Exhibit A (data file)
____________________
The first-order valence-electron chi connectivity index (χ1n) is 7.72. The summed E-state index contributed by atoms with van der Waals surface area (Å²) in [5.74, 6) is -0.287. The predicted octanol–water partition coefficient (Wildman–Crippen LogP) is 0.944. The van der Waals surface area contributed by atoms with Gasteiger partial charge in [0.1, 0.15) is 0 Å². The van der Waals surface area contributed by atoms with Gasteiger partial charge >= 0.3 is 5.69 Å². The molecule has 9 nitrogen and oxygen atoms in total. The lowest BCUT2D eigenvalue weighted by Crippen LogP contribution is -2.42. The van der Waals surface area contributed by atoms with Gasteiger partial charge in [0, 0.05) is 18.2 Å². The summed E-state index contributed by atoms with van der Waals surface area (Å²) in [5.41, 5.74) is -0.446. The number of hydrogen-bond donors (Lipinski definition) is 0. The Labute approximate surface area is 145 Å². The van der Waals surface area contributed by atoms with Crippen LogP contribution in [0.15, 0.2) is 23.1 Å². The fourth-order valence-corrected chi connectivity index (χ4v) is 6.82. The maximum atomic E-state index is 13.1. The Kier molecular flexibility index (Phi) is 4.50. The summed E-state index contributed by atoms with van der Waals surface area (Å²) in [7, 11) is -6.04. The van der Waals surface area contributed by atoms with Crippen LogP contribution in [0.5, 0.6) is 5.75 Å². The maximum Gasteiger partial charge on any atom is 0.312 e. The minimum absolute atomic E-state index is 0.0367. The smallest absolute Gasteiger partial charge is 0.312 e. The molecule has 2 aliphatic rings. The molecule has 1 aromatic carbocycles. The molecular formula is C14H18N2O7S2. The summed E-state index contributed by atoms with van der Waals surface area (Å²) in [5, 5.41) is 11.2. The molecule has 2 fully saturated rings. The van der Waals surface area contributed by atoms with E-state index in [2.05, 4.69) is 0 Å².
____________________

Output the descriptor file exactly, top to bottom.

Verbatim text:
The first-order valence-electron chi connectivity index (χ1n) is 7.72. The summed E-state index contributed by atoms with van der Waals surface area (Å²) in [5.74, 6) is -0.287. The predicted octanol–water partition coefficient (Wildman–Crippen LogP) is 0.944. The van der Waals surface area contributed by atoms with Gasteiger partial charge in [0.1, 0.15) is 0 Å². The van der Waals surface area contributed by atoms with Gasteiger partial charge >= 0.3 is 5.69 Å². The molecule has 9 nitrogen and oxygen atoms in total. The lowest BCUT2D eigenvalue weighted by Crippen LogP contribution is -2.42. The van der Waals surface area contributed by atoms with Gasteiger partial charge in [0, 0.05) is 18.2 Å². The summed E-state index contributed by atoms with van der Waals surface area (Å²) in [5.41, 5.74) is -0.446. The number of hydrogen-bond donors (Lipinski definition) is 0. The Labute approximate surface area is 145 Å². The van der Waals surface area contributed by atoms with Crippen LogP contribution in [0.15, 0.2) is 23.1 Å². The fourth-order valence-corrected chi connectivity index (χ4v) is 6.82. The maximum atomic E-state index is 13.1. The Kier molecular flexibility index (Phi) is 4.50. The summed E-state index contributed by atoms with van der Waals surface area (Å²) in [7, 11) is -6.04. The van der Waals surface area contributed by atoms with Crippen LogP contribution in [0.5, 0.6) is 5.75 Å². The maximum Gasteiger partial charge on any atom is 0.312 e. The minimum absolute atomic E-state index is 0.0367. The smallest absolute Gasteiger partial charge is 0.312 e. The molecule has 2 aliphatic rings. The molecule has 1 aromatic carbocycles. The molecular formula is C14H18N2O7S2. The summed E-state index contributed by atoms with van der Waals surface area (Å²) in [5, 5.41) is 11.2. The molecule has 2 fully saturated rings. The van der Waals surface area contributed by atoms with E-state index in [2.05, 4.69) is 0 Å².